An Australian artist has created a rock sculpture in the shape of an egg that resides in a remote section of one of Australia's national parks. But in an even stranger development, the Department of Environment and Resource Management has paid the artist, Andy Goldsworthy, more than $700,000 for the creation, entitled "Strangler Cairn," which in time will essentially disappear once it has been grown over by strangler fig.
The Courier-Mail reports the egg-like sculpture, made from granite and slate, resides in the Conondale National Park. The paper obtained a briefing note from the National Parks to Minister Steve Dickson, cataloging the Arts Queensland project, which runs about $731,868.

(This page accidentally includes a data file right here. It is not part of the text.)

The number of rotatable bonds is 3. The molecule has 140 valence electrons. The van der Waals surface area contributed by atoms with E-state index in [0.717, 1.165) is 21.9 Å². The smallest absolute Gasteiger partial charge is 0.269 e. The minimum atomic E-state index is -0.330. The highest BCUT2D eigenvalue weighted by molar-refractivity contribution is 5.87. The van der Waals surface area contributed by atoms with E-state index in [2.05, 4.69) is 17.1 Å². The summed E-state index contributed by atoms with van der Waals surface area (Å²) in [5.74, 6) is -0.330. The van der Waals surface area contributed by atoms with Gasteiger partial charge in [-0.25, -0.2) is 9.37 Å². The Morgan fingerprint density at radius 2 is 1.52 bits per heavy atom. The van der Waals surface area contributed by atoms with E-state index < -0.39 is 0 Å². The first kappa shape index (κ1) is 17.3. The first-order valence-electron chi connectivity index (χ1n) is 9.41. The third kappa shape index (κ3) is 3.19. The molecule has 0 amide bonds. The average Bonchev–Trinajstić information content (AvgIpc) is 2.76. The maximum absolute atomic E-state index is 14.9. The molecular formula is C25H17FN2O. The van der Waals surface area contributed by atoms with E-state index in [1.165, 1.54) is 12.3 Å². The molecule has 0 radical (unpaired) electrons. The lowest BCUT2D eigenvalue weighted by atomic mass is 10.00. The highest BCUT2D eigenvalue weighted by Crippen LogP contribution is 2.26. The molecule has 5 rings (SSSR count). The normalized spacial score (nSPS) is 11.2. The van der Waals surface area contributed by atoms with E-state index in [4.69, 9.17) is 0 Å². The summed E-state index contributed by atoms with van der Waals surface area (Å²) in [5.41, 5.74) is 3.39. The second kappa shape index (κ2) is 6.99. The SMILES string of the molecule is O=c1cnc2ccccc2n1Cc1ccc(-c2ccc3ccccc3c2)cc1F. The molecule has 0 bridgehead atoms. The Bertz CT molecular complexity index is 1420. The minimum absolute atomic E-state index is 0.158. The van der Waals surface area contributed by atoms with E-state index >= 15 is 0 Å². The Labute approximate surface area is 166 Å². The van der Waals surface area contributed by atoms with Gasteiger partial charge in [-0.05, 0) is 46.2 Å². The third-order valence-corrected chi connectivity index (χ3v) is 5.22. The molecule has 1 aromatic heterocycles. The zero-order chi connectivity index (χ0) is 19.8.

More than $342,000 of the total cost was paid directly to Goldsworthy, 58, who was flown in from Scotland for the project, while the remaining costs were listed under "production expenses." For his part, Goldsworthy's focus is on creating environmentally sustainable art pieces. On his website, he writes, "These things are all part of a transient process that I cannot understand unless my touch is also transient; only in this way can the cycle remain unbroken and the process be complete."
"Labor placed this pile of artfully arranged rocks on an offshoot of a 56 km [38.4 miles] walking track which takes experienced bushwalkers four days to cover," Dickson told the paper. "They spent well over half a million dollars of taxpayer funds on an international artist to 'enhance' a remote area with art that is designed to eventually disappear."